No fertilizers containing humic and fulvic acids are yet registered with the Canadian Food Inspection Agency. “That these products have not yet gone through the formal commercial fertilizer approval process is not to say they don’t work,” says Reid, “but it means the evidence to say they do work has not undergone formal scrutiny.”

12a  
 As growers continue to cultivate their fields, there is a greater need to maintain soil organic matter concentrations. Humic acid products may help.  
12b  
Spreading manure is the default option for many when it comes to adding organic matter to soil, but other options, including humic acid, are being studied. Photo courtesy of Margaret Land. 


 

Using humic acids
There are a number of important points to consider before trying humic acid products. At the outset, Reid cautions, “If you’ve got a nutrient deficiency, none of these products will replace fertilizer. Some livestock farmers are saying they’re getting great results and saving money with alternative programs, but they already have the nutrients they need on the farm.”

Laird Currie, crop advisor at Huron Bay Co-operative in Belgrave, Ontario, has tested Humika during the past several years and can provide some insight into the use of this particular humic acid product. Humika was created in 2001 by Arnold Wiegersma, owner of Alpha Agri-Products in Bluevale, Ontario. Humika is derived from lignite coal through a lengthy process.

During the course of three seasons of 20 acre long strip trials on winter wheat using a spring application of a 0.5 litres/ac of Humika with a full rate of fertilizer, Currie found that the treated strips gave an average of 5.5 bu/ac more. Currie has tried a similar test with a fall application once, which produced nine bushels more. In corn, Currie says that one year’s testing resulted in a three acre long test strip yielding an additional 20 bu/ac.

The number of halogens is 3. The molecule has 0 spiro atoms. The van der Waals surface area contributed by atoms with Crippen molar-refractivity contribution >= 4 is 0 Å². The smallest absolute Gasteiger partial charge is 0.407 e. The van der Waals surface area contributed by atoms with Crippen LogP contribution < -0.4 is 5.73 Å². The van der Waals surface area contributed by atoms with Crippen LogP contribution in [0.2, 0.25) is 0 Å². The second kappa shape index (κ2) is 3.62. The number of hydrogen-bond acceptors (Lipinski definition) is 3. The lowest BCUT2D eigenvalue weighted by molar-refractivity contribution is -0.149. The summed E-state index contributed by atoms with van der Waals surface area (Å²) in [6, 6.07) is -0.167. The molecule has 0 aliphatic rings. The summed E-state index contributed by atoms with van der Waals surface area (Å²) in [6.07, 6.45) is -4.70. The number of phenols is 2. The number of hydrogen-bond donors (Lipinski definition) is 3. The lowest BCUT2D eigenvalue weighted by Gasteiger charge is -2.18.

With regard to application, Currie notes “You can’t mix Humika with herbicides and pesticides because it’s not registered. You take a risk of what chemical it might produce (tank injury, crop injury and so on), so an extra trip with the sprayer is required. However, $8 for application and $8 for product per acre is a substantial return for money invested.”

Wiegersma says Humika works best on fields with less than five percent organic matter and should be applied at the same time that liquid starter fertilizer is used.

When asked for final thoughts on using humic acid products, Schnitzer says “Adding humic acid products to the soil is very good, but adding any soil organic matter that is not toxic is critical to maintain the soil and maintain high fertility, water content and soil structure. As we keep cultivating, we need to add a great deal of organic material back to soil. It is very important to keep the concentration up.”

Reid concludes, “Does it promote increased growth and yield? There are some results that are intriguing. It’s something we’re watching and looking for more data on. If it is one particular acid or group of humic acids, the question is, how would you extract or manufacture it? It’s from an organic substrate, so this is difficult.”

Reid believes the only way the crop-growing community will know if humic acid products definitively promote higher yields is with much more evidence. “It would be nice to see farmers do replicated field trials,” he says, where more than one test site is used in the same season. “The only replicated trial I’ve seen was done in 2008 with Humika, but I don’t get excited about just one year’s data.”